only, which is why both iterator and const_iterator are equivalent
to a vector’s const_iterator. A non-const iterator would allow
elements in a sequence to be modified, which could break the
guarantee of a sorted order.
Searching for a value is simple enough when you realise the most
important member function is equal_range, which returns a pair
of iterators, delimiting the upper and lower bound of where the
value occurs or would occur in the sorted range:
template<...>
class flat_multiset
{
public:
...
std::pair<iterator, iterator> equal_range(
const value_type &to_find) const
{
return std::equal_range(
elements.begin(), elements.end(),
to_find, comparer);
}
iterator find(const value_type &to_find) const
{
std::pair<iterator, iterator> found =
equal_range(to_find);
return found.first != found.second ?
found.first : elements.end();
}
std::size_t count(const value_type &to_find) const
{
std::pair<iterator, iterator> found =
equal_range(to_find);
return found.second - found.first;
}
...
};
62 APPLICATION DEVELOPMENT ADVISOR q www.appdevadvisor.co.uk
C++ WORKSHOP
Iterator (pointer) arithmetic makes counting the number of times
a value occurs quite trivial.
So far, so good. But now things become a little hairier. We need
to consider how to insert and erase a single value efficiently. A simplistic
approach to inserting a single element would be to use push_back
to append it to the range and then resort the whole lot. A more
efficient approach is to find the location that the element should
be placed in and shuffle up the elements that follow. Erasing a value
presents a minor challenge because it requires the use of modifi-
able iterators to identify and remove the subrange in which a value
occurs. But these are only minor challenges:
template<...>
class flat_multiset
{
public:
...
iterator insert(const value_type &new_value)
{
return elements.insert(
std::upper_bound(
elements.begin(), elements.end(),
new_value, comparer),
new_value);
}
std::size_t erase(const value_type &to_erase)
{
std::pair<muterator, muterator> found =
std::equal_range(
elements.begin(), elements.end(),
to_erase, comparer);
std::size_t result = found.second - found.first;
elements.erase(found.first, found.second);
return result;
}
...
private:
typedef std::vector<value_type>::iterator muterator;
...
};
The muterator (mutable iterator) typedef is just there to simplify
the code in erase and other member functions that require such
a capability.
Regardless of language, all such algorithmic work is twiddly and
the major challenge sometimes seems to be to read LISP! For pro-
grammers without any experience in functional programming, the
bracketing density appears a little high when using the STL.
That’s the hard work done. The standard tells you which func-
tions are expected of associative containers, the standard library
provides the relevant underlying mechanism and all the resulting
member functions are short, although sometimes a little fiddly.
So, other than the names, what is the minimum change needed
to turn a flat_multiset into a flat_set? Of the functions shown, only
two require changes – the private sort function, which must now
also eliminate duplicates, and the single value insert function, which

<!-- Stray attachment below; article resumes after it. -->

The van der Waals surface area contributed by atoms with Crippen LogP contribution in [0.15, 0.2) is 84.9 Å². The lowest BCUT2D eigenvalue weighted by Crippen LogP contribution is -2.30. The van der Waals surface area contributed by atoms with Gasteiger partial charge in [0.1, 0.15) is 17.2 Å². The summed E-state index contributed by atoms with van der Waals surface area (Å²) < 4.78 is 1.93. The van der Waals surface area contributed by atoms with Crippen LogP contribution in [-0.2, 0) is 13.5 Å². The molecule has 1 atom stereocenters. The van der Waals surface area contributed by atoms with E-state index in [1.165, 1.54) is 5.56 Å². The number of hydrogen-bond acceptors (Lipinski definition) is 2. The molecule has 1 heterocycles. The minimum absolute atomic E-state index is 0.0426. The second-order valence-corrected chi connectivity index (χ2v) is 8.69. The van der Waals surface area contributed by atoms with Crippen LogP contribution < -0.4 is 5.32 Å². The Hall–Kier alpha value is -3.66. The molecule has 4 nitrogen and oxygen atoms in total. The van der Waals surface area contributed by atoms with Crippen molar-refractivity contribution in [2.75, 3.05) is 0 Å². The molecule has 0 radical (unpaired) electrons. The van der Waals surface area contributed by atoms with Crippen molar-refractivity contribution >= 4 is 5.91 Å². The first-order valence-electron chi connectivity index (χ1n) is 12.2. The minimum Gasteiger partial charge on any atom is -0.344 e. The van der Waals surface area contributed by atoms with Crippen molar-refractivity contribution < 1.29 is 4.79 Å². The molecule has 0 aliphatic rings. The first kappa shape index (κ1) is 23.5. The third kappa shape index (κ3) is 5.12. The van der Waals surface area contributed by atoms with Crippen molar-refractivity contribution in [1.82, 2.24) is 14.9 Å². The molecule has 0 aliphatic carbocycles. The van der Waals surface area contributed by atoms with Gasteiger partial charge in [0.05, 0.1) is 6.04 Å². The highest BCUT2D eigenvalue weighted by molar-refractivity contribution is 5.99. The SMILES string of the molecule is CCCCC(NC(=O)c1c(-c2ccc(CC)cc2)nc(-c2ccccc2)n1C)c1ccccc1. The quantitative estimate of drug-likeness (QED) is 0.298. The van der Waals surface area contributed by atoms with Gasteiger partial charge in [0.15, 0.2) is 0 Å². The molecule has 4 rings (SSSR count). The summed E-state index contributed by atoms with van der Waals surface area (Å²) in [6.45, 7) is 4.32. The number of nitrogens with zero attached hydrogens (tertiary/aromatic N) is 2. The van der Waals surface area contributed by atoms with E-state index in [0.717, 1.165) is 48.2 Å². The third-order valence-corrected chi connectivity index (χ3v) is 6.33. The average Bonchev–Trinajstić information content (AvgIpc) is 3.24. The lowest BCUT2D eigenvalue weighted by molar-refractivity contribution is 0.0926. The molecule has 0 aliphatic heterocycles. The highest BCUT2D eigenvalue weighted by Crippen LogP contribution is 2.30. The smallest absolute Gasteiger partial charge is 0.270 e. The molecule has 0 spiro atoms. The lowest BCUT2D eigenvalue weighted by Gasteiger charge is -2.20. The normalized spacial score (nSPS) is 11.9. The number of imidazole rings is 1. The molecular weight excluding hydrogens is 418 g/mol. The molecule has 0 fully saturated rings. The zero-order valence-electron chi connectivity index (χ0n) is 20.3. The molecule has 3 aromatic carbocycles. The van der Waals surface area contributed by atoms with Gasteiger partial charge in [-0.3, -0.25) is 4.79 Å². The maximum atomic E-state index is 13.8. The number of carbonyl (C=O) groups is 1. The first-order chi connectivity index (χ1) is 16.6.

must now ensure that duplicates are not introduced.
The sort function sounds innocent enough. Looking back
through the code in the article, you will find a use of unique that
looks like it might solve the problem, leading to the following:
template<...>
class flat_set
{
...
private:
void sort()
{
std::sort(
elements.begin(), elements.end(), comparer);
elements.erase(
std::unique(elements.begin(), elements.end()),
elements.end());
}
...
};
This solution is simple, tempting and, alas, wrong. The out-of-
the-box version of unique uses straightforward equality to cut down
the range.This may or may not match up with the templated sorting
criteria that have been used with the container. In the case of
flat_set<std::string> it will do the right thing because the < and ==
operators will be used and are consistent with one another. How-
ever, if a case-insensitive ordering has been provided as a parameter
to flat_set, equality checking will not eliminate duplicates with the
same spelling but different case.
It transpires that associative containers with unique elements do
not use equality to discard duplicates.They use equivalence, a subtly
different concept, which sometimes gives the same result and some-
times doesn’t. If we consider the ordering of an associative
container to be less-than, then equivalence of two elements is when
neither element is not less-than the other. To make sense of this
construct we can define a helper function object type to perform
this logic for us, using it with the overloaded form of unique that
permits you to pass your own filter function:
template<...>
class flat_set
{
...
private:
class equivalent
{
public:
explicit equivalent(
const key_compare &comparer)
: comparer(comparer)
{
}
bool operator()(
const value_type &lhs,
const value_type &rhs) const
{
return !comparer(lhs, rhs) &&
!comparer(rhs, lhs);
}
private:
key_compare comparer;
};
void sort()
{
std::sort(
elements.begin(), elements.end(), comparer);
elements.erase(
std::unique(
elements.begin(), elements.end(),
equivalent(comparer)),
elements.end());
C++ WORKSHOP
}
...
};
The last piece of the jigsaw is insertion of a single element. This
cannot be the same as the one for flat_multiset, or even a slightly
tweaked version of it, because its signature differs.The return value